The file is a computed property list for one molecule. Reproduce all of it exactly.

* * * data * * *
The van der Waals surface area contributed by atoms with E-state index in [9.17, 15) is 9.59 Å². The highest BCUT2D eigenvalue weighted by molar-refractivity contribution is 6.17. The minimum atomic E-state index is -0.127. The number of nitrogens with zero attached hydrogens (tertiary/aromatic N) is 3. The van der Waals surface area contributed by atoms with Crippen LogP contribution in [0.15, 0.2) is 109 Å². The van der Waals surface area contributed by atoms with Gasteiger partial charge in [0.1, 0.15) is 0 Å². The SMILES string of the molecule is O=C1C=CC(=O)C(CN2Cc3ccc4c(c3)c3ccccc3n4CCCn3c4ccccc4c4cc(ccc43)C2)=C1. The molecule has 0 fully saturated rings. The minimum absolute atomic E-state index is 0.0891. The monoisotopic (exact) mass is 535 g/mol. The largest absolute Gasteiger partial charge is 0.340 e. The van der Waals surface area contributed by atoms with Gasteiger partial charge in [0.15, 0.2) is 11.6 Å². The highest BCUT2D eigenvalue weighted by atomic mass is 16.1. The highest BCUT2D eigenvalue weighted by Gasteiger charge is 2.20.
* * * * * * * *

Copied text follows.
The van der Waals surface area contributed by atoms with E-state index in [9.17, 15) is 9.59 Å². The highest BCUT2D eigenvalue weighted by molar-refractivity contribution is 6.17. The minimum atomic E-state index is -0.127. The number of nitrogens with zero attached hydrogens (tertiary/aromatic N) is 3. The van der Waals surface area contributed by atoms with Crippen LogP contribution in [0.15, 0.2) is 109 Å². The van der Waals surface area contributed by atoms with Gasteiger partial charge in [0.1, 0.15) is 0 Å². The SMILES string of the molecule is O=C1C=CC(=O)C(CN2Cc3ccc4c(c3)c3ccccc3n4CCCn3c4ccccc4c4cc(ccc43)C2)=C1. The molecule has 0 fully saturated rings. The minimum absolute atomic E-state index is 0.0891. The monoisotopic (exact) mass is 535 g/mol. The largest absolute Gasteiger partial charge is 0.340 e. The van der Waals surface area contributed by atoms with Gasteiger partial charge in [0.15, 0.2) is 11.6 Å². The highest BCUT2D eigenvalue weighted by atomic mass is 16.1. The highest BCUT2D eigenvalue weighted by Gasteiger charge is 2.20.